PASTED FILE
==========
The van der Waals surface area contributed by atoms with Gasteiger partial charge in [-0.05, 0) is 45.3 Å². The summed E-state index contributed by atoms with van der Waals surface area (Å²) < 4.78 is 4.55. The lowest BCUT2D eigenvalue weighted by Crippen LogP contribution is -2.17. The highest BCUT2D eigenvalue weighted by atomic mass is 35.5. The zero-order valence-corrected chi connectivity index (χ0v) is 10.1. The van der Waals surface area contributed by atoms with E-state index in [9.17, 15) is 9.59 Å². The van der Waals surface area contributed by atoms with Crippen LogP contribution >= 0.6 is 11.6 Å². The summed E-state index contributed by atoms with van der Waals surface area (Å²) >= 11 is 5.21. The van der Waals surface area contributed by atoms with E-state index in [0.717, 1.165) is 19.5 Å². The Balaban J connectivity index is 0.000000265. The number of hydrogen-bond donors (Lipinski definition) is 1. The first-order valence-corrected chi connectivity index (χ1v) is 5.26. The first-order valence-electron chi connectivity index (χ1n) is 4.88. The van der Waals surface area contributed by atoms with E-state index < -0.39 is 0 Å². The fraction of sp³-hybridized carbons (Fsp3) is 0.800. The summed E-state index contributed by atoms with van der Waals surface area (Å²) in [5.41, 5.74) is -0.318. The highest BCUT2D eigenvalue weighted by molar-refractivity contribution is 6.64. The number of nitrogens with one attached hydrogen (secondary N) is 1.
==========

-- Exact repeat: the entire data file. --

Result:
The van der Waals surface area contributed by atoms with Gasteiger partial charge in [-0.05, 0) is 45.3 Å². The summed E-state index contributed by atoms with van der Waals surface area (Å²) < 4.78 is 4.55. The lowest BCUT2D eigenvalue weighted by Crippen LogP contribution is -2.17. The highest BCUT2D eigenvalue weighted by atomic mass is 35.5. The zero-order valence-corrected chi connectivity index (χ0v) is 10.1. The van der Waals surface area contributed by atoms with E-state index in [9.17, 15) is 9.59 Å². The van der Waals surface area contributed by atoms with Crippen LogP contribution >= 0.6 is 11.6 Å². The summed E-state index contributed by atoms with van der Waals surface area (Å²) >= 11 is 5.21. The van der Waals surface area contributed by atoms with E-state index in [0.717, 1.165) is 19.5 Å². The Balaban J connectivity index is 0.000000265. The number of hydrogen-bond donors (Lipinski definition) is 1. The first-order valence-corrected chi connectivity index (χ1v) is 5.26. The first-order valence-electron chi connectivity index (χ1n) is 4.88. The van der Waals surface area contributed by atoms with E-state index < -0.39 is 0 Å². The fraction of sp³-hybridized carbons (Fsp3) is 0.800. The summed E-state index contributed by atoms with van der Waals surface area (Å²) in [5.41, 5.74) is -0.318. The highest BCUT2D eigenvalue weighted by molar-refractivity contribution is 6.64. The number of nitrogens with one attached hydrogen (secondary N) is 1.